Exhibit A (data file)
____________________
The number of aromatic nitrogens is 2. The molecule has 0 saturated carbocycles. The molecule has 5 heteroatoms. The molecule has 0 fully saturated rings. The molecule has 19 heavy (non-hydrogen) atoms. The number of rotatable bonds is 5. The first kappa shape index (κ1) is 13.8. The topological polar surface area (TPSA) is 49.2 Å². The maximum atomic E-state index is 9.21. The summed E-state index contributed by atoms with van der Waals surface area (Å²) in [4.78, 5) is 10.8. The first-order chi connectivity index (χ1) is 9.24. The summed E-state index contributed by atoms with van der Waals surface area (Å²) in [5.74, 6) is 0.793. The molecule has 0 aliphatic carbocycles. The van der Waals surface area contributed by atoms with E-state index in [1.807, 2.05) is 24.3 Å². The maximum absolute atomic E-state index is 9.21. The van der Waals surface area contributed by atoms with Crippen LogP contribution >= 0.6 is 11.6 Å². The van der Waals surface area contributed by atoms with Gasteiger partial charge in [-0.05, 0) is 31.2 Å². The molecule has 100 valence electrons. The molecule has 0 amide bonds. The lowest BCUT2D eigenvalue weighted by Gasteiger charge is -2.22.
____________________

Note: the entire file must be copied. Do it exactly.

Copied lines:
The number of aromatic nitrogens is 2. The molecule has 0 saturated carbocycles. The molecule has 5 heteroatoms. The molecule has 0 fully saturated rings. The molecule has 19 heavy (non-hydrogen) atoms. The number of rotatable bonds is 5. The first kappa shape index (κ1) is 13.8. The topological polar surface area (TPSA) is 49.2 Å². The maximum atomic E-state index is 9.21. The summed E-state index contributed by atoms with van der Waals surface area (Å²) in [4.78, 5) is 10.8. The first-order chi connectivity index (χ1) is 9.24. The summed E-state index contributed by atoms with van der Waals surface area (Å²) in [5.74, 6) is 0.793. The molecule has 0 aliphatic carbocycles. The van der Waals surface area contributed by atoms with E-state index in [1.807, 2.05) is 24.3 Å². The maximum absolute atomic E-state index is 9.21. The van der Waals surface area contributed by atoms with Crippen LogP contribution >= 0.6 is 11.6 Å². The van der Waals surface area contributed by atoms with Gasteiger partial charge in [-0.05, 0) is 31.2 Å². The molecule has 100 valence electrons. The molecule has 0 amide bonds. The lowest BCUT2D eigenvalue weighted by Gasteiger charge is -2.22.